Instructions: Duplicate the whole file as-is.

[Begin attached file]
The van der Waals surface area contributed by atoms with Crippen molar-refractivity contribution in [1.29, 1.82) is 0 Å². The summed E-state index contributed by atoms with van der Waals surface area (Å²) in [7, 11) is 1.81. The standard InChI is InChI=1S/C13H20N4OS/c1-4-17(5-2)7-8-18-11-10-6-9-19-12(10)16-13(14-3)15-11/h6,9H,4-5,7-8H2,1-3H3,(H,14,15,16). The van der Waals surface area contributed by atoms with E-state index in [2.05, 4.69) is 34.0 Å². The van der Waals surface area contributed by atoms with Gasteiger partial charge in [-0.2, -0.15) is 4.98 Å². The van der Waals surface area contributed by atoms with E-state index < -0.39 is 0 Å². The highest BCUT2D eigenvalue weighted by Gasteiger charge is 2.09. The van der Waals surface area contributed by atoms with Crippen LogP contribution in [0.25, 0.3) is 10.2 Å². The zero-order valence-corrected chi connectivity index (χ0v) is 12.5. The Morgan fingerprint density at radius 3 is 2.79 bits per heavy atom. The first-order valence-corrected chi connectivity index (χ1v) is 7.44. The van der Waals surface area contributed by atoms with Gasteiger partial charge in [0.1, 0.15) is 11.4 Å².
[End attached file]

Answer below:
The van der Waals surface area contributed by atoms with Crippen molar-refractivity contribution in [1.29, 1.82) is 0 Å². The summed E-state index contributed by atoms with van der Waals surface area (Å²) in [7, 11) is 1.81. The standard InChI is InChI=1S/C13H20N4OS/c1-4-17(5-2)7-8-18-11-10-6-9-19-12(10)16-13(14-3)15-11/h6,9H,4-5,7-8H2,1-3H3,(H,14,15,16). The van der Waals surface area contributed by atoms with E-state index in [2.05, 4.69) is 34.0 Å². The van der Waals surface area contributed by atoms with Gasteiger partial charge in [-0.2, -0.15) is 4.98 Å². The van der Waals surface area contributed by atoms with E-state index < -0.39 is 0 Å². The highest BCUT2D eigenvalue weighted by Gasteiger charge is 2.09. The van der Waals surface area contributed by atoms with Crippen LogP contribution in [0.25, 0.3) is 10.2 Å². The zero-order valence-corrected chi connectivity index (χ0v) is 12.5. The Morgan fingerprint density at radius 3 is 2.79 bits per heavy atom. The first-order valence-corrected chi connectivity index (χ1v) is 7.44. The van der Waals surface area contributed by atoms with Gasteiger partial charge in [0.1, 0.15) is 11.4 Å².